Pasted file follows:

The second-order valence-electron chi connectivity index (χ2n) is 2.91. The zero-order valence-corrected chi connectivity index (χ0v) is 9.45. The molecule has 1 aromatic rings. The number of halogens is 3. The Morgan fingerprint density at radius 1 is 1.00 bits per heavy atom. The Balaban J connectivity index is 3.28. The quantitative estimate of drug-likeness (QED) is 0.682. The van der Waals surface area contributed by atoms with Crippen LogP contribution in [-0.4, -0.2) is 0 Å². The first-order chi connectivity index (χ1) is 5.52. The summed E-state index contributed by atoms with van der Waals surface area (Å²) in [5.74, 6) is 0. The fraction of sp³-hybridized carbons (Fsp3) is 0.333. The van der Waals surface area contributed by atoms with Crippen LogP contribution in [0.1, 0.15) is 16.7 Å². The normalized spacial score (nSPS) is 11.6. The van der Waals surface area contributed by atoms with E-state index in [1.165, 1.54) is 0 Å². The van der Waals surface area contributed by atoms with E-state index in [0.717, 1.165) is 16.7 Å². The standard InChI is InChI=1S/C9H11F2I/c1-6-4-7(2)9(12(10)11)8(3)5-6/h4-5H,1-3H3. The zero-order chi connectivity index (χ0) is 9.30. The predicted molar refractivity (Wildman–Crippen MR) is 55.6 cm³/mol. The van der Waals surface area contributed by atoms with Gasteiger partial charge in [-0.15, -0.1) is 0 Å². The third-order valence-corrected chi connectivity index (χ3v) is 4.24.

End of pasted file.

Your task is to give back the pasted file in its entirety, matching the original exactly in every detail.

The second-order valence-electron chi connectivity index (χ2n) is 2.91. The zero-order valence-corrected chi connectivity index (χ0v) is 9.45. The molecule has 1 aromatic rings. The number of halogens is 3. The Morgan fingerprint density at radius 1 is 1.00 bits per heavy atom. The Balaban J connectivity index is 3.28. The quantitative estimate of drug-likeness (QED) is 0.682. The van der Waals surface area contributed by atoms with Crippen LogP contribution in [-0.4, -0.2) is 0 Å². The first-order chi connectivity index (χ1) is 5.52. The summed E-state index contributed by atoms with van der Waals surface area (Å²) in [5.74, 6) is 0. The fraction of sp³-hybridized carbons (Fsp3) is 0.333. The van der Waals surface area contributed by atoms with Crippen LogP contribution in [0.1, 0.15) is 16.7 Å². The normalized spacial score (nSPS) is 11.6. The van der Waals surface area contributed by atoms with E-state index in [1.165, 1.54) is 0 Å². The van der Waals surface area contributed by atoms with E-state index in [0.717, 1.165) is 16.7 Å². The standard InChI is InChI=1S/C9H11F2I/c1-6-4-7(2)9(12(10)11)8(3)5-6/h4-5H,1-3H3. The zero-order chi connectivity index (χ0) is 9.30. The predicted molar refractivity (Wildman–Crippen MR) is 55.6 cm³/mol. The van der Waals surface area contributed by atoms with Gasteiger partial charge in [-0.15, -0.1) is 0 Å². The third-order valence-corrected chi connectivity index (χ3v) is 4.24.